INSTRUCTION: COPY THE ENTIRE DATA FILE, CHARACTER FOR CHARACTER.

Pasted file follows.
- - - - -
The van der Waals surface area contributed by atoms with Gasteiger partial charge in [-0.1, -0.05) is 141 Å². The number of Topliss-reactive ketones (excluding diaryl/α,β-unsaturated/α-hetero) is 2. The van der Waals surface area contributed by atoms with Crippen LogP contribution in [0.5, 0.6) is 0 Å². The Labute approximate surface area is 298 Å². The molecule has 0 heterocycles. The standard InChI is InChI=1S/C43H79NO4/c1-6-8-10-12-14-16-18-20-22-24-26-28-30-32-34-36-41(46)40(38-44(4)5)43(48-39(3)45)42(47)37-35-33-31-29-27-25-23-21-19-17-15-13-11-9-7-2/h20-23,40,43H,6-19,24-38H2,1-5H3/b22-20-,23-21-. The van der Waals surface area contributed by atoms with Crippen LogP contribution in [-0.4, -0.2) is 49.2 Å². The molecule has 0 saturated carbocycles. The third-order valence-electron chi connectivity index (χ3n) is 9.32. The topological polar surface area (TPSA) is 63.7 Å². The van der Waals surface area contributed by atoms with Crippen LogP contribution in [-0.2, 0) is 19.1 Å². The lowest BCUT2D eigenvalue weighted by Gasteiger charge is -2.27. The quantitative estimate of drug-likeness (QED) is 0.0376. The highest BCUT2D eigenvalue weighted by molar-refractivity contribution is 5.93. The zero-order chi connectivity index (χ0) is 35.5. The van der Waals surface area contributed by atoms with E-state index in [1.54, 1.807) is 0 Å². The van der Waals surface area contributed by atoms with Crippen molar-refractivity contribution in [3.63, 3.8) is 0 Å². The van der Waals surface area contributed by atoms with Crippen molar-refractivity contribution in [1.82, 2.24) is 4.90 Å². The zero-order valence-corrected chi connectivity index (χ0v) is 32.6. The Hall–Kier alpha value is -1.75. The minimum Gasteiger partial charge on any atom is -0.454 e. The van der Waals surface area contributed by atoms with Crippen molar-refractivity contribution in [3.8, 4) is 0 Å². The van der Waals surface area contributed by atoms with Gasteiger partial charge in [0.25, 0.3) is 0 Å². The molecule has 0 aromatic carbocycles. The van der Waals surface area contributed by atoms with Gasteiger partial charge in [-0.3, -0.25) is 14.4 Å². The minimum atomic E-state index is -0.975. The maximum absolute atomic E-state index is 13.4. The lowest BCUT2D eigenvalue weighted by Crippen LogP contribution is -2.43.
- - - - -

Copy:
The van der Waals surface area contributed by atoms with Gasteiger partial charge in [-0.1, -0.05) is 141 Å². The number of Topliss-reactive ketones (excluding diaryl/α,β-unsaturated/α-hetero) is 2. The van der Waals surface area contributed by atoms with Crippen LogP contribution in [0.5, 0.6) is 0 Å². The Labute approximate surface area is 298 Å². The molecule has 0 heterocycles. The standard InChI is InChI=1S/C43H79NO4/c1-6-8-10-12-14-16-18-20-22-24-26-28-30-32-34-36-41(46)40(38-44(4)5)43(48-39(3)45)42(47)37-35-33-31-29-27-25-23-21-19-17-15-13-11-9-7-2/h20-23,40,43H,6-19,24-38H2,1-5H3/b22-20-,23-21-. The van der Waals surface area contributed by atoms with Crippen LogP contribution in [-0.4, -0.2) is 49.2 Å². The molecule has 0 saturated carbocycles. The third-order valence-electron chi connectivity index (χ3n) is 9.32. The topological polar surface area (TPSA) is 63.7 Å². The van der Waals surface area contributed by atoms with Crippen LogP contribution in [-0.2, 0) is 19.1 Å². The lowest BCUT2D eigenvalue weighted by Gasteiger charge is -2.27. The quantitative estimate of drug-likeness (QED) is 0.0376. The highest BCUT2D eigenvalue weighted by molar-refractivity contribution is 5.93. The zero-order chi connectivity index (χ0) is 35.5. The van der Waals surface area contributed by atoms with E-state index in [1.54, 1.807) is 0 Å². The van der Waals surface area contributed by atoms with Crippen molar-refractivity contribution in [3.63, 3.8) is 0 Å². The van der Waals surface area contributed by atoms with Crippen molar-refractivity contribution in [1.82, 2.24) is 4.90 Å². The zero-order valence-corrected chi connectivity index (χ0v) is 32.6. The Hall–Kier alpha value is -1.75. The minimum Gasteiger partial charge on any atom is -0.454 e. The van der Waals surface area contributed by atoms with Crippen molar-refractivity contribution in [3.8, 4) is 0 Å². The van der Waals surface area contributed by atoms with Gasteiger partial charge in [0.25, 0.3) is 0 Å². The molecule has 0 aromatic carbocycles. The van der Waals surface area contributed by atoms with Gasteiger partial charge in [-0.3, -0.25) is 14.4 Å². The minimum atomic E-state index is -0.975. The maximum absolute atomic E-state index is 13.4. The lowest BCUT2D eigenvalue weighted by Crippen LogP contribution is -2.43.